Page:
Manon Lescaut: Ricordi stands fast
By John Rizzo
 

Giulio Ricordi was in a tough spot. After the dismal failure of Edgar at La Scala in 1889, the board of Casa Ricordi wanted to cut their losses and terminate the monthly stipend of Giacomo Puccini. The firm had been subsidizing the 31-year-old composer because the president believed that his current protégé would soon become the successor to Giuseppe Verdi as the undisputed King of Italian Opera. Still having faith in Puccini’s talent, Ricordi, after pleading with his colleagues, not only continued the monthly allowance, but actually increased it, vowing to repay the firm from his own pocket if the composer did not score a success in his next attempt. As things turned out, Ricordi needn’t have worried because Puccini’s next opera, Manon Lescaut, was a critical and public triumph that catapulted the composer into the realm of super-stardom, and also made a ton of money for the Casa Ricordi. Success for Manon Lescaut, however, did not come easily. Indeed, after the first couple of years of work by Puccini and his numerous collaborators, one might have naturally assumed that this piece, like its predecessor, was on the road to disaster.

Having cast his lot with Puccini, Ricordi micro-managed the entire process from concept to production. (The publisher acquired some valuable experience here, as he would have to become personally involved in all future Puccini undertakings.) First, the publisher insisted that Puccini rid himself of Ferdinando Fontana, the librettist for Le villi and Edgar. Fontana had been paired with Puccini by the composer’s erstwhile teacher, Amilcare Ponchielli but Ricordi had never liked the librettist and considered the scapigliato Fontana to be “more of a lawyer-philosopher than a poet.” He then recommended to Puccini the eminent Italian playwright, Giuseppe Giacosa, who had just written a play on some Russian subject. But Puccini rejected the idea because the subject “was not suitable,” nor did he find appealing the suggestion of adapting one of Shakespeare’s histories. Instead, the composer decided to use Abbé Prévost’s well-known novel, L’histoire du Chevalier des Grieux et de Manon Lescaut, for the subject of his next opera. As he told Ricordi, “Manon is a heroine I believe in and therefore cannot fail to win the hearts of the public.”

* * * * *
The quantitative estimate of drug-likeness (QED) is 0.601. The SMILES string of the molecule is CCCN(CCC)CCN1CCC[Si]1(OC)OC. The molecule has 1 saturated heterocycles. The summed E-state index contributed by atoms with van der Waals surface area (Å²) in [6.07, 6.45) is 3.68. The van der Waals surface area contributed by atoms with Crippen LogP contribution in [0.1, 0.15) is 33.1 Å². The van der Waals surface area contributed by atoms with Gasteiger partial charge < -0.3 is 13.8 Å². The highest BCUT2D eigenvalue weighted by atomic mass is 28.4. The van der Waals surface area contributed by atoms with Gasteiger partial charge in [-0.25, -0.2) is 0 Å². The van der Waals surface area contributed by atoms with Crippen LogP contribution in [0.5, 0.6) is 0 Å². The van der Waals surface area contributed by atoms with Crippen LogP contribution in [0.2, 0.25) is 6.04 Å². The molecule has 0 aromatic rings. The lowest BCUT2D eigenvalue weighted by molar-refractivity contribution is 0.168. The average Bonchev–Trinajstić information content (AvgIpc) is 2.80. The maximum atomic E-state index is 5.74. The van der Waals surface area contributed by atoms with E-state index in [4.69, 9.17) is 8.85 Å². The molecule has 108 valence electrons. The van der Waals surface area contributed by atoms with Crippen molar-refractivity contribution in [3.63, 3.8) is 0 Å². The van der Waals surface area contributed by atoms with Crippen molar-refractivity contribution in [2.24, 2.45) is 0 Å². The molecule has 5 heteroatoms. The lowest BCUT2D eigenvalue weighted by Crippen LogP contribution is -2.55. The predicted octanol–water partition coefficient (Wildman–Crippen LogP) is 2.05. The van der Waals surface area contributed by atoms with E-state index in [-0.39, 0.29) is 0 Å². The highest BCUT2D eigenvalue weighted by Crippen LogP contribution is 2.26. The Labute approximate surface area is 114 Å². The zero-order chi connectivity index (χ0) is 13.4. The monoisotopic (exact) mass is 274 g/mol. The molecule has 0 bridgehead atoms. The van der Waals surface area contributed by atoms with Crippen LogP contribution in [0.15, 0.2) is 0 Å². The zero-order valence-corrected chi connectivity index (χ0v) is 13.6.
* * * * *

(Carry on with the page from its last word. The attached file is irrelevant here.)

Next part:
On the surface, it may appear that the composer was so confident of his skill that he need not heed the advice of a well-meaning benefactor because the call of his inspiration and his dramatic instinct was too powerful, perhaps an admirable and necessary reaction by any artist. But it is also possible that Puccini had been shaken by the failure of Edgar to the extent that he would only consider working on a subject that had already been successfully adapted. As a matter of fact, Ricordi was initially opposed to Manon Lescaut for this very reason, reminding his protégé that Jules Massenet had just recently created a successful operatic adaptation of the Prévost novel (Manon, in 1884). But Puccini was adamant and justified his inclination to Ricordi: “Massenet feels it as a Frenchman, with the powder and minuets. I shall feel it as an Italian, with desperate passion.” Puccini’s assertion is not a bad characterization of the differences between the two pieces, but this project still represents the first of three successive Puccini operas that were based on subjects that had already been embraced by other composers, the next two being La bohème (Leoncavallo) and Tosca (Franchetti).